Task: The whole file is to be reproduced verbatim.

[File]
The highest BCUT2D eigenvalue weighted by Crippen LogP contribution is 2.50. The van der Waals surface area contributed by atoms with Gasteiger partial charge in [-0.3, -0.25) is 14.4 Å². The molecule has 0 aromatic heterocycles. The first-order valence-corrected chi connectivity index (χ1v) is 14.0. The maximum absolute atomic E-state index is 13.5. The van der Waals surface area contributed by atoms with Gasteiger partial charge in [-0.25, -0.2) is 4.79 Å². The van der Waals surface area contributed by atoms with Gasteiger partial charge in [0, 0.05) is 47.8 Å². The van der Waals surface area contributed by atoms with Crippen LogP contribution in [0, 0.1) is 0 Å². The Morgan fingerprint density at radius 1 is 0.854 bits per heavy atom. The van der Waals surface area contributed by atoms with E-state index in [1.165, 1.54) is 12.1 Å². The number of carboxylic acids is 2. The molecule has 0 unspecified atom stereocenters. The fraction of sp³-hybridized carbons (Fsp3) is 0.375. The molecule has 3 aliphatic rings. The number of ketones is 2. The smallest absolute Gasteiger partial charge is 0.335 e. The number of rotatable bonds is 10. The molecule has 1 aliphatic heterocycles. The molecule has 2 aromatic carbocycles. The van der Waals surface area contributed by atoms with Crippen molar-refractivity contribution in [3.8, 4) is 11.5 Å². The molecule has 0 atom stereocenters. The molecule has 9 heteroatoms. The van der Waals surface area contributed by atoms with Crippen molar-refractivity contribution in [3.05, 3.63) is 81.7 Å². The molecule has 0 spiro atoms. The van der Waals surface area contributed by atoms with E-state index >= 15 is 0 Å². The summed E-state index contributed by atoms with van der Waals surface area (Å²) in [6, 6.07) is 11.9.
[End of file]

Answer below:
The highest BCUT2D eigenvalue weighted by Crippen LogP contribution is 2.50. The van der Waals surface area contributed by atoms with Gasteiger partial charge in [-0.3, -0.25) is 14.4 Å². The molecule has 0 aromatic heterocycles. The first-order valence-corrected chi connectivity index (χ1v) is 14.0. The maximum absolute atomic E-state index is 13.5. The van der Waals surface area contributed by atoms with Gasteiger partial charge in [-0.25, -0.2) is 4.79 Å². The van der Waals surface area contributed by atoms with Gasteiger partial charge in [0, 0.05) is 47.8 Å². The van der Waals surface area contributed by atoms with Crippen LogP contribution in [0, 0.1) is 0 Å². The Morgan fingerprint density at radius 1 is 0.854 bits per heavy atom. The van der Waals surface area contributed by atoms with E-state index in [1.165, 1.54) is 12.1 Å². The number of carboxylic acids is 2. The molecule has 0 unspecified atom stereocenters. The fraction of sp³-hybridized carbons (Fsp3) is 0.375. The molecule has 3 aliphatic rings. The number of ketones is 2. The smallest absolute Gasteiger partial charge is 0.335 e. The number of rotatable bonds is 10. The molecule has 1 aliphatic heterocycles. The molecule has 2 aromatic carbocycles. The van der Waals surface area contributed by atoms with Crippen molar-refractivity contribution in [3.8, 4) is 11.5 Å². The molecule has 0 atom stereocenters. The molecule has 9 heteroatoms. The van der Waals surface area contributed by atoms with Crippen molar-refractivity contribution in [3.05, 3.63) is 81.7 Å². The molecule has 0 spiro atoms. The van der Waals surface area contributed by atoms with E-state index >= 15 is 0 Å². The summed E-state index contributed by atoms with van der Waals surface area (Å²) in [6, 6.07) is 11.9.